L.A. River lovers should thank Lewis MacAdams
At its headwaters in the hills of the northwestern San Fernando Valley, it is nothing more than a trickle in the rocks — just like any other river, anywhere.
In some of its reaches, past the Hansen Dam, the reeds grow so high and the banks so swampy, so positively Mesopotamian, that people want to camp and fish there — just like any other river.
Coursing through the sudden hipness that is Los Feliz and Atwater Village, Glassell Park and Frogtown, it has become an attraction, a selling point, a draw both to the young and the restless and the developers and new residents who will change the neighborhoods forever — just like any other river.
Even as it spills into the sea at Long Beach, our river is just like any other river, as the walls of the concrete basin that contains it have spread seemingly wide as the Mississippi, and from the air the fresh waters glisten at sunset as they do from above any great delta.
But if it is our Seine, our Thames, our Hudson, it is also still the Los Angeles River, a waterway that did not present itself in the usual manner. A shabby actor on a stool at a Hollywood diner, its many talents were in need of shepherding before discovery.
And now that the river’s a star, the man who for all practical purposes did discover it, Lewis MacAdams, the poet turned riparian people’s entrepreneur, was properly able to step down last week as head of the Friends of the Los Angeles River, the organization he cofounded 30 years ago in part as a kind of artistic/environmentalist prank.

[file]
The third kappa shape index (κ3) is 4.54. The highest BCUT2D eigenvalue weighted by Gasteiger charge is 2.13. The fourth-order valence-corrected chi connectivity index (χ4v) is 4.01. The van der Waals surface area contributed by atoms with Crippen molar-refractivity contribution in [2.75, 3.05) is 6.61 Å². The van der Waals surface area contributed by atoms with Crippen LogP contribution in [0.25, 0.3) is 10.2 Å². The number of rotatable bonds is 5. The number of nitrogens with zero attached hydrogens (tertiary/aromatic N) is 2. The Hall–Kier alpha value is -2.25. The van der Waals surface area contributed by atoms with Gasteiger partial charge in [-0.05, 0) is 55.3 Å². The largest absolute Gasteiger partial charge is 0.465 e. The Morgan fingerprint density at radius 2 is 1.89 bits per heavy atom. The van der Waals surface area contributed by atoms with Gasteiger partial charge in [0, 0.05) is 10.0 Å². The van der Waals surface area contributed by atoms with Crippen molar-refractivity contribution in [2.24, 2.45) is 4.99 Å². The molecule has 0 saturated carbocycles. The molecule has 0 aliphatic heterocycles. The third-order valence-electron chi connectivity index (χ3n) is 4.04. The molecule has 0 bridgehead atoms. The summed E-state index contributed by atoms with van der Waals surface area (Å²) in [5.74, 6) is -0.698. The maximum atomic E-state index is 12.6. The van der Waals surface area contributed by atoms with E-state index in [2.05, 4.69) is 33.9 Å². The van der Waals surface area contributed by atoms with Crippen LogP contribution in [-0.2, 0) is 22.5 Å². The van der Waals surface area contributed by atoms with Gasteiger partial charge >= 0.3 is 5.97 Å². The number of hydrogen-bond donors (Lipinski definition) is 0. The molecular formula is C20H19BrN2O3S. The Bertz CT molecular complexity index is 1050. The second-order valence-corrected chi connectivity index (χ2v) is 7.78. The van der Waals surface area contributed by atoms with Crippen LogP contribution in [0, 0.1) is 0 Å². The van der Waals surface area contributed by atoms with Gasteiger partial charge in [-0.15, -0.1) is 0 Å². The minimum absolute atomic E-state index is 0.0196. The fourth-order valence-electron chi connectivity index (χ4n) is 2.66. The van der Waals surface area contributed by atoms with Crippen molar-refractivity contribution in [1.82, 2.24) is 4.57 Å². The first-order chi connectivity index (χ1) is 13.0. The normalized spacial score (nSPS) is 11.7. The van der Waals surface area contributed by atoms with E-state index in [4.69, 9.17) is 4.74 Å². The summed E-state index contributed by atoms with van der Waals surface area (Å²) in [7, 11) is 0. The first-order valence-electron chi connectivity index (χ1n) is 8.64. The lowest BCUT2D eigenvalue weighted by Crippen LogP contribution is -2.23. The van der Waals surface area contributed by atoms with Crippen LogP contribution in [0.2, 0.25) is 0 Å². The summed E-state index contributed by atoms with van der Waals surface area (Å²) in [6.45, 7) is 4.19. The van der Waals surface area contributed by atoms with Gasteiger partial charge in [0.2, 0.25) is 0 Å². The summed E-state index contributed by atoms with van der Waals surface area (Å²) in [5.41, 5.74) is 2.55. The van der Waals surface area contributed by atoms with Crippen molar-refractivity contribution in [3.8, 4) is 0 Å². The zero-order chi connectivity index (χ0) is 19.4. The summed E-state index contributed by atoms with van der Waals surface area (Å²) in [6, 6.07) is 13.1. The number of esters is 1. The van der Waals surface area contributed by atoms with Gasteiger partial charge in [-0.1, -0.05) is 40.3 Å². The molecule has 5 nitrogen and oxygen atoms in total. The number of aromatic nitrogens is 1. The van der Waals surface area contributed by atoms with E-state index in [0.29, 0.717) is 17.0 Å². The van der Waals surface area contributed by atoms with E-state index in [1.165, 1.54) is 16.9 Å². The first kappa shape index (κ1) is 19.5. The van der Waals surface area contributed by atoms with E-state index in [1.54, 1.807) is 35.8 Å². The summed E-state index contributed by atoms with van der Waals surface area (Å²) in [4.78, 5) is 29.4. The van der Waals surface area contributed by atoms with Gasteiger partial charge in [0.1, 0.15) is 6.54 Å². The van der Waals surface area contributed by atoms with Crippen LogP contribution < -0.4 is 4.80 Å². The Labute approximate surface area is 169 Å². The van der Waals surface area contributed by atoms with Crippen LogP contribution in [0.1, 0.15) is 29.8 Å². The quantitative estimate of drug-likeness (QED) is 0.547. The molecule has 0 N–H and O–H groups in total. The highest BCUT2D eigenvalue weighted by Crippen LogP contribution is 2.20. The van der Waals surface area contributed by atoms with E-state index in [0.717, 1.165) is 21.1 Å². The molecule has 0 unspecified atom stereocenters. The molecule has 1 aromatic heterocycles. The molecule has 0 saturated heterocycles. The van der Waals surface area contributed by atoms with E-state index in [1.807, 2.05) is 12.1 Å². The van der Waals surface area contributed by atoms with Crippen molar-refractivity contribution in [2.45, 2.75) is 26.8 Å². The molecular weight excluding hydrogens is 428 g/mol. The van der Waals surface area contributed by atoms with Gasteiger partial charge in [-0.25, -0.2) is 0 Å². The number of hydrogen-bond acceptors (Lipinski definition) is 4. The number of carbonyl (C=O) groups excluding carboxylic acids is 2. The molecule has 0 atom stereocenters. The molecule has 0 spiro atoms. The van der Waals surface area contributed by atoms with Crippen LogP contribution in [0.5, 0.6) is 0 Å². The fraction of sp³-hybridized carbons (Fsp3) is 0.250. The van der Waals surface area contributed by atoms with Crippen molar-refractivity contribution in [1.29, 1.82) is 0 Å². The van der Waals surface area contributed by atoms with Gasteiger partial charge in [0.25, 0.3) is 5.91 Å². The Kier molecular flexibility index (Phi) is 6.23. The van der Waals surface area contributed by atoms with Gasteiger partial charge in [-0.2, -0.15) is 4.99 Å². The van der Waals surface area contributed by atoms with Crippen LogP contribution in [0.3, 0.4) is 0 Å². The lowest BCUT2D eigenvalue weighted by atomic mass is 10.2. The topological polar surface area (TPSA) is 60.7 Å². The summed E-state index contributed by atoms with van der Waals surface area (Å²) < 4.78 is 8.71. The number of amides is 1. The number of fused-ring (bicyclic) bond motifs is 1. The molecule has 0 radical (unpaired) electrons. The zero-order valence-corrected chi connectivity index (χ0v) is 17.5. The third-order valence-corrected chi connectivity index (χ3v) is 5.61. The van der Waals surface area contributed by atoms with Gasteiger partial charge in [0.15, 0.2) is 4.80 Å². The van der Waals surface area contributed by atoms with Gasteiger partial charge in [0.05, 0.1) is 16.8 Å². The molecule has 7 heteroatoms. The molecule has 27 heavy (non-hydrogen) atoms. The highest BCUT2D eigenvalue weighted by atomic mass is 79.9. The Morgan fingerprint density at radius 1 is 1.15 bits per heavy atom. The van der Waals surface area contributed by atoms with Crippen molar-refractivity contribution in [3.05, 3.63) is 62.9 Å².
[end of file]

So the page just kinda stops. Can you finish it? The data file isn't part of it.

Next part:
MacAdams and friends went through the chain link for a stroll along what had turned into little more than a flood-control channel. “A latter-day urban hell.” he termed it. Later he created a performance piece in a downtown space featuring the lordly water engineer William Mulholland and a totem pole speared with unspeakable trash.
He turned outrage into art, and then into the activism that has culminated in the recognition of the river as a navigable waterway. The Army Corps of Engineers has committed to a $1.6 billion restoration of the Los Angeles River, putting it in its proper place at the recreational and spiritual heart of the region.
Thanks, Lewis MacAdams. You gave us back our river.